Maybe my memory is playing tricks on me…

  12. @ Valencino

    Thank you. Given that my beloved City of London is threatened with being hived off to Tower Hamlets or Hackney, I had better get my boxing gloves out. :D

  13. @ Edward Carlsson Browne

    If Labour’s going to avoid falling victim to this, it’ll just have to get in to voter registration in a big way. Anything else will be spun into the ground.
    ———————————————
    Yes, that was a point I made on a much earlier thread. There are hundreds of thousands of “sleeping reds” (thanks to Billy B for that terminology). Labour will need to wake them up. 8-)

  14. @Amber
    I could go on… but in short: ‘Twil be an easy sell to anybody who is not a doughty Conservative.

    You obviously move in different circles from me. I don’t think I know anybody who would be the slightest bit intested in the size of constituencies.

  15. @ Valerie

    Maybe my memory is playing tricks on me…
    —————————————————-
    It’s not :-)

    Per my earlier post, the ruling elite have been trying to kill off Labour for 100 years. This is just the latest salvo. 8-)

  16. Halle-flippin-lujah.

    For all those Blues so keen to jump to the defence of this nonsense, I’ll let the Telegraph say it for me….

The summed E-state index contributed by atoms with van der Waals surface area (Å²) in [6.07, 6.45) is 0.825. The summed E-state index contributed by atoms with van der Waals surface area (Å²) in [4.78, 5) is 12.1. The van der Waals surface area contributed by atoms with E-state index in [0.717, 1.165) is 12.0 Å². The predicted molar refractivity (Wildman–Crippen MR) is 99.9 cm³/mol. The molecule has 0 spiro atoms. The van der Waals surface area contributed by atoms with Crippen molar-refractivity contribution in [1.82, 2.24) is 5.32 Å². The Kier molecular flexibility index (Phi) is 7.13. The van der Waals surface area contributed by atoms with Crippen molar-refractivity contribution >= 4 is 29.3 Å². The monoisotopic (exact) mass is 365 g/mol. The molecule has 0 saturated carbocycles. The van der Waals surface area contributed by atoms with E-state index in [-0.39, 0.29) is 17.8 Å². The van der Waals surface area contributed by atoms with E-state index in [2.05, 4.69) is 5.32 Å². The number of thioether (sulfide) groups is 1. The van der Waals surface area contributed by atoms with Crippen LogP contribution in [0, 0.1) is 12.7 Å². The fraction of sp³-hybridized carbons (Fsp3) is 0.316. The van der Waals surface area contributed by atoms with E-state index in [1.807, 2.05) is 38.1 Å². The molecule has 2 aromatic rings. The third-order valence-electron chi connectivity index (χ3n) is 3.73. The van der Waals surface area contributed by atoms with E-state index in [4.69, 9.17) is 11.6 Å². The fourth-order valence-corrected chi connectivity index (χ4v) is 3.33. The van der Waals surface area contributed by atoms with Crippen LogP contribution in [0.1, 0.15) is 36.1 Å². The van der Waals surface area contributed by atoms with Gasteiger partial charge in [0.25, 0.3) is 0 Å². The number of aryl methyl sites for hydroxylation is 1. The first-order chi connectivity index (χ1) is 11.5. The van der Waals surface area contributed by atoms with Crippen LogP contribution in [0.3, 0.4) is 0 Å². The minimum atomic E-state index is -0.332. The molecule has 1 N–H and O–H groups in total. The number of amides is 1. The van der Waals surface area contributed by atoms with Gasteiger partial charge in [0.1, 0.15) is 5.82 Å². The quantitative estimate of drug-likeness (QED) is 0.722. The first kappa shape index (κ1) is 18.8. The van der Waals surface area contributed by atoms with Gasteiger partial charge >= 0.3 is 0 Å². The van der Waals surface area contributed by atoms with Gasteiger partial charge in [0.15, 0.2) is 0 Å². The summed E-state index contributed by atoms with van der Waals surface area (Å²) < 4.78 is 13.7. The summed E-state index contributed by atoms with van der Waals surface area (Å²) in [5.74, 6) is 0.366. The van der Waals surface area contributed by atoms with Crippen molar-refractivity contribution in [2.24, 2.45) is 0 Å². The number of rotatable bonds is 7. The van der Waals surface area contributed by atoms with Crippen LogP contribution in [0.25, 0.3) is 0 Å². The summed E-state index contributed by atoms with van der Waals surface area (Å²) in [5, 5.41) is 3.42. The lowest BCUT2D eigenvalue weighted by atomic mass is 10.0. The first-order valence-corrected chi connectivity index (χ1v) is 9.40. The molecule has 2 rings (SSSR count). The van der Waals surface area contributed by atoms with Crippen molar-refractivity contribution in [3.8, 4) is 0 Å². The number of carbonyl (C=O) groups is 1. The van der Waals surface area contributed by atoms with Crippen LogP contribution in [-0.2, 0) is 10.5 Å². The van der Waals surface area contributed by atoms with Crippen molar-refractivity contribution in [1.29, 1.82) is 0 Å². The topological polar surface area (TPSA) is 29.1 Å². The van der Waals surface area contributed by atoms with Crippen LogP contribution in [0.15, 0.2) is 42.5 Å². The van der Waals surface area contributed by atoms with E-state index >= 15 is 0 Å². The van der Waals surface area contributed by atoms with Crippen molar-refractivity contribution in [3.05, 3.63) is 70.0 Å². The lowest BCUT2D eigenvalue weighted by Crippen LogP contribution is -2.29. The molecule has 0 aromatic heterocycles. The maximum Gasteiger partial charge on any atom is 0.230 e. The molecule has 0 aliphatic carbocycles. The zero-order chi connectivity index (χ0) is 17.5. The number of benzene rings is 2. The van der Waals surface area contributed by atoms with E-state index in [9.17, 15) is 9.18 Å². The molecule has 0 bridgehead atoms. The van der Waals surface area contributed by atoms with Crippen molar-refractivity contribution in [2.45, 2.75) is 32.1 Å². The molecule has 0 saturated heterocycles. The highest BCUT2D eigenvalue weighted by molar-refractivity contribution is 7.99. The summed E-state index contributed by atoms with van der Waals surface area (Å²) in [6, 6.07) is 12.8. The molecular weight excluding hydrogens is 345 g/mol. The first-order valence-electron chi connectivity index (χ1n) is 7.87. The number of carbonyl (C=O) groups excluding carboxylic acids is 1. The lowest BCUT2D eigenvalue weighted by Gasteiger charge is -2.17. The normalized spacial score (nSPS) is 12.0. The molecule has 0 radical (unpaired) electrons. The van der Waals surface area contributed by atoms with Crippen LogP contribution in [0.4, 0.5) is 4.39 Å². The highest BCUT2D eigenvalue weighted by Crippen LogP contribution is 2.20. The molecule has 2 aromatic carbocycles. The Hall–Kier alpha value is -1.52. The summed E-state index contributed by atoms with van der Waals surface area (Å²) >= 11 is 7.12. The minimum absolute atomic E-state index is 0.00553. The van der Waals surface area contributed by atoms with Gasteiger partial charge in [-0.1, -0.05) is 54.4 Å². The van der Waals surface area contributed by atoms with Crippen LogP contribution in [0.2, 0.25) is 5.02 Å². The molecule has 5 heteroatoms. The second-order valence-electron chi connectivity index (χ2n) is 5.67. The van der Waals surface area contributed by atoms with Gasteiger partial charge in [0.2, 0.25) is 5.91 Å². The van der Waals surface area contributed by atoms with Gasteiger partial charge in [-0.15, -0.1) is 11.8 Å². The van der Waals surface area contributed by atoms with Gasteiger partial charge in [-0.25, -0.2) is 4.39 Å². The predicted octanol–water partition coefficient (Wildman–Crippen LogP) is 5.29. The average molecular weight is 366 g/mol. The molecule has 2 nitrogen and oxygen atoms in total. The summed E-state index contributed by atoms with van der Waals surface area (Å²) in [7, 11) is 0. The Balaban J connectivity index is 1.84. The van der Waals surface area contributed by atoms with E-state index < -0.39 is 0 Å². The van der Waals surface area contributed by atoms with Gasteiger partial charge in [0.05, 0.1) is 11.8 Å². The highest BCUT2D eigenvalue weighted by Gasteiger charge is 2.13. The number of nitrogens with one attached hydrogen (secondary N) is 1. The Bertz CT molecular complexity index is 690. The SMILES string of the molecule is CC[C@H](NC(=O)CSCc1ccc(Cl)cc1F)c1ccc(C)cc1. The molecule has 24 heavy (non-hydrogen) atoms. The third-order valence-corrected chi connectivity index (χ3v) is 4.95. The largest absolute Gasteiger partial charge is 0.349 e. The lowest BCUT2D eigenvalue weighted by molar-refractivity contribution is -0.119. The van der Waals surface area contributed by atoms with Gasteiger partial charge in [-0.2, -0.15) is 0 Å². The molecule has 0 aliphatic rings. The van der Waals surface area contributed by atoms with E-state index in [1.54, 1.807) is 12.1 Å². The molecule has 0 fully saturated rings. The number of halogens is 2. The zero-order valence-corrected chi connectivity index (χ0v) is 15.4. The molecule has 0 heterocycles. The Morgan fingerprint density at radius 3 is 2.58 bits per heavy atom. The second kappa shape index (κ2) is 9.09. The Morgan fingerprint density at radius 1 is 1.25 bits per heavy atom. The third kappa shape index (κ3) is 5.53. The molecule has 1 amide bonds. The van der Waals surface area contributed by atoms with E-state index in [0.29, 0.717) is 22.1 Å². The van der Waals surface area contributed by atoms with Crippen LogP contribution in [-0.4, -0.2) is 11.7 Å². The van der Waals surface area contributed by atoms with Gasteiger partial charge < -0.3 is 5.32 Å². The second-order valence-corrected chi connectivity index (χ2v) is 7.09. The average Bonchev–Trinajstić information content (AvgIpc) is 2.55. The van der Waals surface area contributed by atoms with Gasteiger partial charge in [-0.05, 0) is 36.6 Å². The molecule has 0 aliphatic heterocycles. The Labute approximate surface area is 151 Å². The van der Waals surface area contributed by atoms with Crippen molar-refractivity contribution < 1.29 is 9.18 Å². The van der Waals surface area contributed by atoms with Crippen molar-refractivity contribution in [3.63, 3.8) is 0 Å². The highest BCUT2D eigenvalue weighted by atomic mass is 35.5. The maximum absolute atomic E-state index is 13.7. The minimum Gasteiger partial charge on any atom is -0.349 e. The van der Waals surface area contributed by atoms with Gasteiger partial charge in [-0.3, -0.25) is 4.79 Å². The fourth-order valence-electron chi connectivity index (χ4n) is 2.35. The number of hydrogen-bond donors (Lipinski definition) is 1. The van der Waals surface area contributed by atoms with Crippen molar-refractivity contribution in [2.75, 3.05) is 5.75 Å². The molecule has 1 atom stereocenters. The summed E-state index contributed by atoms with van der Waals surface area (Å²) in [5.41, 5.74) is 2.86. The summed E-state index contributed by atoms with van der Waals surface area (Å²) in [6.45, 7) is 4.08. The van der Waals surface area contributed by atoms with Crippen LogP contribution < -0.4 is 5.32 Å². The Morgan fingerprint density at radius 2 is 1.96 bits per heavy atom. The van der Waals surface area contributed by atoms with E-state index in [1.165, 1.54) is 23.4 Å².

(Not the Guardian or Inde, you note)

    h ttp://www.telegraph.co.uk/comment/columnists/simonheffer/7875929/Coalition-electoral-reform-is-fantasy-and-Conservatives-should-fight-it.html

  17. John Fletcher – That is an excellent point. The BC are independent, and any bias toward Labour to date has not been intentional, but as mentioned, often a result of those from inner city areas moving to the suburbs.

    I trust that in redrawing these boundaries, the BC will indeed draw them as fairly as possible and would be surprised to see, in the end, much penalty to either party.

  18. @Sue
    I always knew that deep down you were a Tory.
    Seriously though it is Simon Heffer. Full of contempt for the whole political class -probably doesn’t think there has been a decent political leader since Maggie. He speaks for that section of the Conservative Party that Cameron has been trying to marginalise!

  19. I know JohnT, but I thought it was a hilarious and well written summary :)

  20. @ Frederic Stansfield

    You lay off Lord Thurso! He’s called John Thurso; he lives in Thurso Castle; in Thurso; and he represents Thurso in parliament. In a country where Leeds Castle is in Kent and Dumfries House is in Ayrshire, we need more people like him. (And for what it’s worth I thought he was a good, if overly polite business spokesman in the campaign).

    @ Amber

    Any argument shouted out by Ed Balls at 7:15 in the morning is not going to convince anyone I’m afraid. Especially one that weak. How do you know the population is there if you haven’t got any record of them?